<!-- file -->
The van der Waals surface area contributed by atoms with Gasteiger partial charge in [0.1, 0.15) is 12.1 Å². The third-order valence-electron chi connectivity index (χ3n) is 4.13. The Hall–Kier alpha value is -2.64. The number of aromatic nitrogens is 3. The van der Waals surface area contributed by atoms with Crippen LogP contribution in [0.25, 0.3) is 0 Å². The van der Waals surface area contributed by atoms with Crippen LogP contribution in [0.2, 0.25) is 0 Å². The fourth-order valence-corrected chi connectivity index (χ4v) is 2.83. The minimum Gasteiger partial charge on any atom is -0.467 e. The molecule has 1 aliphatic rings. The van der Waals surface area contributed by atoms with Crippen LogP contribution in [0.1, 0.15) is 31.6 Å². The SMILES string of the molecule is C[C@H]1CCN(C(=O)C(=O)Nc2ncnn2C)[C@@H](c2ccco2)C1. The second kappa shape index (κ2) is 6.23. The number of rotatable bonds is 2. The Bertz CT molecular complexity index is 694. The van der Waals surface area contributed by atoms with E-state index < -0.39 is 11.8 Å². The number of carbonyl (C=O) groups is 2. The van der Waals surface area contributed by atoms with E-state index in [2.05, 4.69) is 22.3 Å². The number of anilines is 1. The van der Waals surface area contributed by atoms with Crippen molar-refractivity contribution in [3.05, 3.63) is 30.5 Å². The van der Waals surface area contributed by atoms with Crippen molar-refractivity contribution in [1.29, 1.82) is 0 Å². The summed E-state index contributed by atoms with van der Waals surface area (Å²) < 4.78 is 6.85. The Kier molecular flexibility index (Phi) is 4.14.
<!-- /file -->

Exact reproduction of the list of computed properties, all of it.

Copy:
The van der Waals surface area contributed by atoms with Gasteiger partial charge in [0.1, 0.15) is 12.1 Å². The third-order valence-electron chi connectivity index (χ3n) is 4.13. The Hall–Kier alpha value is -2.64. The number of aromatic nitrogens is 3. The van der Waals surface area contributed by atoms with Crippen LogP contribution in [0.25, 0.3) is 0 Å². The van der Waals surface area contributed by atoms with Crippen LogP contribution in [0.2, 0.25) is 0 Å². The fourth-order valence-corrected chi connectivity index (χ4v) is 2.83. The minimum Gasteiger partial charge on any atom is -0.467 e. The molecule has 1 aliphatic rings. The van der Waals surface area contributed by atoms with Crippen LogP contribution in [0.1, 0.15) is 31.6 Å². The SMILES string of the molecule is C[C@H]1CCN(C(=O)C(=O)Nc2ncnn2C)[C@@H](c2ccco2)C1. The second kappa shape index (κ2) is 6.23. The number of rotatable bonds is 2. The Bertz CT molecular complexity index is 694. The van der Waals surface area contributed by atoms with E-state index < -0.39 is 11.8 Å². The number of carbonyl (C=O) groups is 2. The van der Waals surface area contributed by atoms with E-state index in [2.05, 4.69) is 22.3 Å². The number of anilines is 1. The van der Waals surface area contributed by atoms with Crippen molar-refractivity contribution in [3.05, 3.63) is 30.5 Å². The van der Waals surface area contributed by atoms with Crippen molar-refractivity contribution in [1.29, 1.82) is 0 Å². The summed E-state index contributed by atoms with van der Waals surface area (Å²) < 4.78 is 6.85. The Kier molecular flexibility index (Phi) is 4.14.